Edelman’s 24th annual Trust Barometer was launched last week and this year the focus was on innovation and the public’s perception of how those innovations are being introduced to society.
To unpack this more and understand what it means for brands and businesses we sat down with Tonia Ries, who leads the Trust Barometer at Edelman’s Trust Institute, to discuss the findings from this year’s report. Here are our five key takeaways from the conversation.
1. There is an opportunity for CEOs to lead on innovation
Though the study is a long-term tracker in part, a significant portion of the survey is devoted to a topic of interest for the team, and this year that was innovation. Ries notes that her team “had a sense that there is a debate about progress, about how innovation is being implemented in society, and how we move forward in a world where peer voices are trusted as much as expert voices.” This question informed much of their work in the second part of the survey.
Businesses are expected to at least participate in, if not lead, this conversation, with 62% of people expecting CEOs to manage changes happening in society at large, not just in their own company.
(Source: Trust Barometer, p.35)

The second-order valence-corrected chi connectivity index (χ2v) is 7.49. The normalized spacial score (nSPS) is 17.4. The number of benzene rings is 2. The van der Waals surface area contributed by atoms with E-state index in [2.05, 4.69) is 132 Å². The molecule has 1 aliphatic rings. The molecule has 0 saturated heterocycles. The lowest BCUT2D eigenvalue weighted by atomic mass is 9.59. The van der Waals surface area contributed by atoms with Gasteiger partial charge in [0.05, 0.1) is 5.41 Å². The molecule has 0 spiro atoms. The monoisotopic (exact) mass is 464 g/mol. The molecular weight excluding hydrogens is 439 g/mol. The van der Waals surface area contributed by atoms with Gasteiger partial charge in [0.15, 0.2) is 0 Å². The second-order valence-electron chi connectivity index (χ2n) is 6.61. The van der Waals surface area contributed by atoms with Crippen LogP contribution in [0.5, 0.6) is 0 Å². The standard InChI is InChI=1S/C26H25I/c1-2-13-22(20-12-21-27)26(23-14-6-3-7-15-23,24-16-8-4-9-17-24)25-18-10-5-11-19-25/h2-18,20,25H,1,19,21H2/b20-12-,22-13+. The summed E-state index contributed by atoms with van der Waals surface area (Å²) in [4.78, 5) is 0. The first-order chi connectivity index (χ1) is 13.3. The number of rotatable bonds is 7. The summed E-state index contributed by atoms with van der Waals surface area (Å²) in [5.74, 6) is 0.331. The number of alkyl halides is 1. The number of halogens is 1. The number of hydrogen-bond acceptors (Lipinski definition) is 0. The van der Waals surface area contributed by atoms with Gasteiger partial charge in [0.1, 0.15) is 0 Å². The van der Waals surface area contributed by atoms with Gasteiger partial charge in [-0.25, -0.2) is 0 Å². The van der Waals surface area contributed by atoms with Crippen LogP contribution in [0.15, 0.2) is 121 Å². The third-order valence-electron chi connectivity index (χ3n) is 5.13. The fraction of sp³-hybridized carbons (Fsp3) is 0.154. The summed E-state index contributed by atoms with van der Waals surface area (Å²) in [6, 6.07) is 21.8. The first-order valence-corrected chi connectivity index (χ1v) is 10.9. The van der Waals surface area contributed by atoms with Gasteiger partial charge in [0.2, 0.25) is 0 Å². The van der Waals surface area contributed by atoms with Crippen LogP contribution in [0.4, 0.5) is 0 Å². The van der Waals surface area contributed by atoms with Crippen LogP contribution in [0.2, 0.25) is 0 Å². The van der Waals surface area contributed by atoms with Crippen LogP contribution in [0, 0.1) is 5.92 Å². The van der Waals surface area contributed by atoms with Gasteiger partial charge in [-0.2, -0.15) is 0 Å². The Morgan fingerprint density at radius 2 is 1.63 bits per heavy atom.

Per the research, a significant number of people around the world are wary of innovations, with the chart below showing the acceptance levels of four technological breakthroughs — green energy, AI, gene-based medicine, and GMO foods.
Ries notes that these are more in the public eye than ever before, and that is likely to continue as more technology is introduced. “People are just far more attentive and focused on the role of innovation and new technologies, there’s more of a public discussion around these innovations and transitions and transformations that society is experiencing. And so I think people just in general have stronger opinions around how we want to see innovation managed in society.”
(Source: Edelman Trust Barometer, p.14)
2. Business is more trusted than government and media, but also under more scrutiny
The above demand for leadership is likely at least in-part driven by business being trusted more than its counterparts in both government and the media. While this is an obvious positive for businesses, the downside is this trust puts any potential failures under more of a microscope. This is especially true in a year of global elections, where the public is going to be poring over public statements and political contributions with renewed vigor.
One analysis in the report plots the four major institutions on a chart according to their perceived competence and ethics scores, connected by a triangle which serves to demonstrate how uneven the scores are.
(Source: Edelman Trust Barometer, p.7)
Ries notes that “the triangle that we show is showing that the gap between business and government on competence and ethics really has not gotten any shorter. It’s just gotten skinnier and longer, and that is both an opportunity and a challenge for business. You could say business having the opportunity to lead is an opportunity because it means that business has far more license to operate than it has in the past, but it also means that business is being asked to engage with the other institutions in ways that it hasn’t necessarily done in the past, and that then in turn puts business under more scrutiny.”
3. Respondents want businesses to play a role alongside government